Everyone likes crisp autumn days with sun shining and vibrant colours of changing leaves and ripening fruits everywhere. Often it is just not like that. Damp and muggy. Dull overcast skies. Dead, diseased, and dying reminders of the passage of time. It can be difficult to find something to brighten the scene, lighten the mood, a reason to be cheerful. It was like that yesterday as I walked around the village with my camera. This is what I recorded before completing my circuit, feeling better for the exercise and fresh air regardless of the dull and dismal day.
The tide went out a long way on 10th March 2012. A very long way. For the first time ever I was able to see the glory of the hitherto hidden acres of golden-fronded kelps, brown fucoids, and red seaweeds carpeting the rocks at Lyme Regis. Usually when I visit the water is high on the shingle beach but on this occasion I could follow the water as it went out over the sand and rocks to get an entirely new perspective by looking up the shore, to the Cobb, the town, the fossiliferous cliffs of Black Ven and Charmouth to the east, including sight of Golden Cap. I didn’t know it at the time but this was the last time I was going to see the old breakwaters at Church Cliff.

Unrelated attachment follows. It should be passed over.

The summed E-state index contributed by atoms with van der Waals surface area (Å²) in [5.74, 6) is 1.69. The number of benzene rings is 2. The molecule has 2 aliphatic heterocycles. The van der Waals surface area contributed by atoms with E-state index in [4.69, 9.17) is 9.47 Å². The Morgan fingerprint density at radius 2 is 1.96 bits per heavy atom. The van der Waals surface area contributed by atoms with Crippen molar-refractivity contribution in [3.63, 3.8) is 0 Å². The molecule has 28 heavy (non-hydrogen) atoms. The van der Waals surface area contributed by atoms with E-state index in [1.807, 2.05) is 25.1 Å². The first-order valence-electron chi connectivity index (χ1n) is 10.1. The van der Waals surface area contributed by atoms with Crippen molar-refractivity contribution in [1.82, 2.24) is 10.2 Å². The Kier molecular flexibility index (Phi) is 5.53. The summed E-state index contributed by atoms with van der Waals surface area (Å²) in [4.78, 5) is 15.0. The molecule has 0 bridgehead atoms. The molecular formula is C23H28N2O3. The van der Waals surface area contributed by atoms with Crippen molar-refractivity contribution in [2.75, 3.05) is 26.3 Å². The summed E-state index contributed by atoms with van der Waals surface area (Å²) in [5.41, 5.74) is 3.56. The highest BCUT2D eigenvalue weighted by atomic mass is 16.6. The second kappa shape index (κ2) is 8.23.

Patches of sunlight, green leaves, and blue sky were reflected on the shallow milky water of the pond. Bare branches and twigs draped over and into the pool. A few pine needles and autumn leaves lay motionless on the meniscus. A delicate matrix of dying Mud Water Starwort stems could be seen making abstract patterns just below the shaded surfaces while swathes of something russet and mysterious cloaked the mud.
A lonely bent pine now stands amongst the stubble of a harvested wheat field. It is the only survivor of a handsome clump of trees that stood among the wheat seven years before. I seem to remember several winters ago catching glimpses through the hedgerow of a large fallen tree as the bus passed along the lane. Everything changes.
The rocks at Dog’s Bay in Connemara, Ireland, are part of the Galway Batholith. In particular they are composed of the Errisbeg Townland Granite riven by faults and many dikes containing other younger intrusive igneous rocks. The juxtaposition of the different rock types is a phenomenon marked by contrasting, colours, textures, and patterns. The whole rocky terrain has been levelled off and smoothed by ice sheets and reflects many glaciation features.
Feely, M. Leake, B.E., Baxter, S. Hunt, J. and Mohr, P. A Geological Guide to the Granites of the Galway Batholith, Connemara, western Ireland.Geological Survey of Ireland, 2006.
The stark landscape of The Burren in County Clare, Ireland, comprises fields of Carboniferous Limestone rock pavement with sparse and specialised vegetation divided by walls of precariously balanced rocks. Moss and lichens cling to the limestone boulders and bent thorn trees miraculously survive with their roots among the stones.